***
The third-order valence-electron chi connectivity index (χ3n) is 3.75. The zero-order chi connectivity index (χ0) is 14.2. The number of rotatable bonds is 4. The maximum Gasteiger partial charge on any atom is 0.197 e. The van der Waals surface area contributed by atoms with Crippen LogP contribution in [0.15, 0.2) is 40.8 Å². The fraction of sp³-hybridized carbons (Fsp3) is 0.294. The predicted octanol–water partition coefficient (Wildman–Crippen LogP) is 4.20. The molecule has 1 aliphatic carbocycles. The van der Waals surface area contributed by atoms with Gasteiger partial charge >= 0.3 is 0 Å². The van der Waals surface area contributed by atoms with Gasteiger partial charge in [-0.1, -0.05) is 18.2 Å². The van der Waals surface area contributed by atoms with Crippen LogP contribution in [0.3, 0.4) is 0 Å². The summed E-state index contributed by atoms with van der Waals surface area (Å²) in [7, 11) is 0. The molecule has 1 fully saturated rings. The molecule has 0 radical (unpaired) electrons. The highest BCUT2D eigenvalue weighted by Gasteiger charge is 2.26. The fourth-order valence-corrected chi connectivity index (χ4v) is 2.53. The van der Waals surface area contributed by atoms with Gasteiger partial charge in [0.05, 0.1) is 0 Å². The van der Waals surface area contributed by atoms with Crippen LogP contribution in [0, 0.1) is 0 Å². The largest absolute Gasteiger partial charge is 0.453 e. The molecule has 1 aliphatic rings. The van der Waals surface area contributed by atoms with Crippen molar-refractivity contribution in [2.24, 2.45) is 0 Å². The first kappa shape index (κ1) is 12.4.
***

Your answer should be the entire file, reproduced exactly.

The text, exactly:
The third-order valence-electron chi connectivity index (χ3n) is 3.75. The zero-order chi connectivity index (χ0) is 14.2. The number of rotatable bonds is 4. The maximum Gasteiger partial charge on any atom is 0.197 e. The van der Waals surface area contributed by atoms with Crippen LogP contribution in [0.15, 0.2) is 40.8 Å². The fraction of sp³-hybridized carbons (Fsp3) is 0.294. The predicted octanol–water partition coefficient (Wildman–Crippen LogP) is 4.20. The molecule has 1 aliphatic carbocycles. The van der Waals surface area contributed by atoms with Gasteiger partial charge >= 0.3 is 0 Å². The van der Waals surface area contributed by atoms with Gasteiger partial charge in [-0.1, -0.05) is 18.2 Å². The van der Waals surface area contributed by atoms with Crippen LogP contribution in [0.3, 0.4) is 0 Å². The summed E-state index contributed by atoms with van der Waals surface area (Å²) in [7, 11) is 0. The molecule has 1 fully saturated rings. The molecule has 0 radical (unpaired) electrons. The highest BCUT2D eigenvalue weighted by Gasteiger charge is 2.26. The fourth-order valence-corrected chi connectivity index (χ4v) is 2.53. The van der Waals surface area contributed by atoms with Gasteiger partial charge in [0.05, 0.1) is 0 Å². The van der Waals surface area contributed by atoms with Crippen LogP contribution in [0, 0.1) is 0 Å². The largest absolute Gasteiger partial charge is 0.453 e. The molecule has 1 aliphatic rings. The van der Waals surface area contributed by atoms with Crippen molar-refractivity contribution in [2.24, 2.45) is 0 Å². The first kappa shape index (κ1) is 12.4.